Yanagihara (The People in the Trees, 2013) takes the still-bold leap of writing about characters who don’t share her background; in addition to being male, JB is African-American, Malcolm has a black father and white mother, Willem is white, and “Jude’s race was undetermined”—deserted at birth, he was raised in a monastery and had an unspeakably traumatic childhood that’s revealed slowly over the course of the book. Two of them are gay, one straight and one bisexual. There isn’t a single significant female character, and for a long novel, there isn’t much plot. There aren’t even many markers of what’s happening in the outside world; Jude moves to a loft in SoHo as a young man, but we don’t see the neighborhood change from gritty artists’ enclave to glitzy tourist destination. What we get instead is an intensely interior look at the friends’ psyches and relationships, and it’s utterly enthralling. The four men think about work and creativity and success and failure; they cook for each other, compete with each other and jostle for each other’s affection. JB bases his entire artistic career on painting portraits of his friends, while Malcolm takes care of them by designing their apartments and houses. When Jude, as an adult, is adopted by his favorite Harvard law professor, his friends join him for Thanksgiving in Cambridge every year. And when Willem becomes a movie star, they all bask in his glow. Eventually, the tone darkens and the story narrows to focus on Jude as the pain of his past cuts deep into his carefully constructed life.  

The phrase “tour de force” could have been invented for this audacious novel.

Pub Date: March 10, 2015

ISBN: 978-0-385-53925-8

Page Count: 720

Publisher: Doubleday

Review Posted Online: Dec. 22, 2014

Kirkus Reviews Issue: Jan. 1, 2015

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While a few weeks ago it seemed as if Praeger would have a two month lead over Dutton in their presentation of this Soviet best seller, both the "authorized" edition (Dutton's) and the "unauthorized" (Praeger's) will appear almost simultaneously. There has been considerable advance attention on what appears to be as much of a publishing cause celebre here as the original appearance of the book in Russia. Without entering into the scrimmage, or dismissing it as a plague on both your houses, we will limit ourselves to a few facts. Royalties from the "unauthorized" edition will go to the International Rescue Committee; Dutton with their contracted edition is adhering to copyright conventions. The Praeger edition has two translators and one of them is the translator of Doctor Zhivago Dutton's translator, Ralph Parker, has been stigmatized by Praeger as "an apologist for the Soviet regime". To the untutored eye, the Dutton translation seems a little more literary, the Praeger perhaps closer to the rather primitive style of the original. The book itself is an account of one day in the three thousand six hundred and fifty three days of the sentence to be served by a carpenter, Ivan Denisovich Shukhov. (Solzhenitsyn was a political prisoner.) From the unrelenting cold without, to the conditions within, from the bathhouse to the latrine to the cells where survival for more than two weeks is impossible, this records the hopeless facts of existence as faced by thousands who went on "living like this, with your eyes on the ground". The Dutton edition has an excellent introduction providing an orientation on the political background to its appearance in Russia by Marvin Kalb. All involved in its publication (translators, introducers, etc.) claim for it great "artistic" values which we cannot share, although there is no question of its importance as a political and human document and as significant and tangible evidence of the de-Stalinization program.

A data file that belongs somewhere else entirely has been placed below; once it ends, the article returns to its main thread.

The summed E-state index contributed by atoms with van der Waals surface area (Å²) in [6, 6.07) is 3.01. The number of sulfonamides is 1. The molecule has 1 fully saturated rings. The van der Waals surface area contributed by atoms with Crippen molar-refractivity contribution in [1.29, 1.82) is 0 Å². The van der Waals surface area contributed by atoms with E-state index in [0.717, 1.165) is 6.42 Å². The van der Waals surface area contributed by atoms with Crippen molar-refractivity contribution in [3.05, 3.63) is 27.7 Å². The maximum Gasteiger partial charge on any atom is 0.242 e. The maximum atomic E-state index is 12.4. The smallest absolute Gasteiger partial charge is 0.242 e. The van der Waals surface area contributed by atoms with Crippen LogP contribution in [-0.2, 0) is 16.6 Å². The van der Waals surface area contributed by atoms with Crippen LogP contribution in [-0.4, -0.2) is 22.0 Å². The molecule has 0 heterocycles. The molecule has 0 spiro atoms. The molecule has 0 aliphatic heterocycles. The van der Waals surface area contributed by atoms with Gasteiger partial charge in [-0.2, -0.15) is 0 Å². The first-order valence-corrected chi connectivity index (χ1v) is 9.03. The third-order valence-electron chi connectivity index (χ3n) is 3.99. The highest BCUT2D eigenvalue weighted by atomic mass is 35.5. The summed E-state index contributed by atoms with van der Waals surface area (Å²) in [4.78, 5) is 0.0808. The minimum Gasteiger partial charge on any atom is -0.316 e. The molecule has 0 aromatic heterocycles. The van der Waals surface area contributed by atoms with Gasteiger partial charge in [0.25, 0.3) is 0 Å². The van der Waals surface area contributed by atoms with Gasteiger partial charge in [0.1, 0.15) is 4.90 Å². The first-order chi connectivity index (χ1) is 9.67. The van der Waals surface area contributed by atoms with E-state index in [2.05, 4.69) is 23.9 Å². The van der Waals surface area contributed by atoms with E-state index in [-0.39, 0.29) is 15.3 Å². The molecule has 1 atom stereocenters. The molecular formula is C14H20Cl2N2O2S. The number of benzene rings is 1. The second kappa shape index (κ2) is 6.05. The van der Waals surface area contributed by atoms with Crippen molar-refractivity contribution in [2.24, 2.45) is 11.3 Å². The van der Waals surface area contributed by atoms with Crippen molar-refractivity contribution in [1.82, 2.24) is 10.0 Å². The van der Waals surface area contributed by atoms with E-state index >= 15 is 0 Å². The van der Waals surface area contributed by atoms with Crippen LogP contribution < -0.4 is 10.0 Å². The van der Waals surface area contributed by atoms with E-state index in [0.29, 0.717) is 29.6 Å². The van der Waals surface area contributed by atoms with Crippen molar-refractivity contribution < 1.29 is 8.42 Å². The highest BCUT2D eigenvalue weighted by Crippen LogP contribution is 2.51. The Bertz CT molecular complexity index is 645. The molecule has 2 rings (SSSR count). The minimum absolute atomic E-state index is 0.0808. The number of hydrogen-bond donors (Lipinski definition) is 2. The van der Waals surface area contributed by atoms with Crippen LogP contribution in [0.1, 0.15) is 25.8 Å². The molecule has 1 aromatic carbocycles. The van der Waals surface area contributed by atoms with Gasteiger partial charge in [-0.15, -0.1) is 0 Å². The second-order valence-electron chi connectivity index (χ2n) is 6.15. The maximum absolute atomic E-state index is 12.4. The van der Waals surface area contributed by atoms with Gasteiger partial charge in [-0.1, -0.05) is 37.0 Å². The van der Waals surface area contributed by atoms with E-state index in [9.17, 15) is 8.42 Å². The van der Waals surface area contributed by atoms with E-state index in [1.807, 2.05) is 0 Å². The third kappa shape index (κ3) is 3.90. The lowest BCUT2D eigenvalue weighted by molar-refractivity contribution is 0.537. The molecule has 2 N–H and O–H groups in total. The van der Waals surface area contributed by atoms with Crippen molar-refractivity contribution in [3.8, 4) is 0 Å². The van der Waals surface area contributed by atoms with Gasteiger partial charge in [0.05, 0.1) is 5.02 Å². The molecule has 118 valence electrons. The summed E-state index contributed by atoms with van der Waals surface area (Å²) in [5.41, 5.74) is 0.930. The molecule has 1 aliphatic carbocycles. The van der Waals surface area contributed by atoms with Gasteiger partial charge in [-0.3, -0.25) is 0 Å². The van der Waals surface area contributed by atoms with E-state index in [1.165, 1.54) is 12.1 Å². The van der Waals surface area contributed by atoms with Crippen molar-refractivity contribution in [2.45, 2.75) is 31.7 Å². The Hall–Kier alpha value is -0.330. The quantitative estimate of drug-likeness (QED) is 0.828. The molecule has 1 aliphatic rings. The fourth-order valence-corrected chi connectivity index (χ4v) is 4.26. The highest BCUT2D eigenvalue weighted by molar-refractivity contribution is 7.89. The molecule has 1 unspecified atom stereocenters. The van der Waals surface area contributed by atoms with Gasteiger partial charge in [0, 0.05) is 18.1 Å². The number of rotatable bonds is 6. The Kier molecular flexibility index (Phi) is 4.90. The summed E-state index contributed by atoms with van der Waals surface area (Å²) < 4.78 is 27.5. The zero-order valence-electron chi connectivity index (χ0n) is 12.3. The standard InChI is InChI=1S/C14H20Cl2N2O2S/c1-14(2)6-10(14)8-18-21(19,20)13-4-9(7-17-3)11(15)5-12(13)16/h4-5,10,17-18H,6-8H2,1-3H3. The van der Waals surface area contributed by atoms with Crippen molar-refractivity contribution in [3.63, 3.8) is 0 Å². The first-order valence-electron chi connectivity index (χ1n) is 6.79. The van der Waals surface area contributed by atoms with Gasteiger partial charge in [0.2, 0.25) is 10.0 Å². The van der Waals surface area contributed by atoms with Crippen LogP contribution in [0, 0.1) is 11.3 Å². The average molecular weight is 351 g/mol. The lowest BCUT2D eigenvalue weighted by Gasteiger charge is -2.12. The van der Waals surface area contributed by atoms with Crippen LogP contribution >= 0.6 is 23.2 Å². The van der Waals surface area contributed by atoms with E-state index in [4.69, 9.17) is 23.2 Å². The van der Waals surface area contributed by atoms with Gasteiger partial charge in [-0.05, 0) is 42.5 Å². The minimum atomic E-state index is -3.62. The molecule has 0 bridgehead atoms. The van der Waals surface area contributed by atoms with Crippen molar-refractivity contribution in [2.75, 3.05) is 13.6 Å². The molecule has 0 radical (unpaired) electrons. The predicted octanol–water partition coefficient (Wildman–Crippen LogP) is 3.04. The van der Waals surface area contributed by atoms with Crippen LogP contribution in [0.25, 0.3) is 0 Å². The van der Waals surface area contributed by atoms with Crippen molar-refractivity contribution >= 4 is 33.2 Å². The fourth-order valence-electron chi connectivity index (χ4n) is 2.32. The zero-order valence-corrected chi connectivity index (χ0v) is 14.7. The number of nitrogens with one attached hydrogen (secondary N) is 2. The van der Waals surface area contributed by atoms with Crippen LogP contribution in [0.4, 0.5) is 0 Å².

Pub Date: June 15, 1963

ISBN: 0451228146

Page Count: 181

Publisher: Praeger

Review Posted Online: Oct. 5, 2011

Kirkus Reviews Issue: June 15, 1963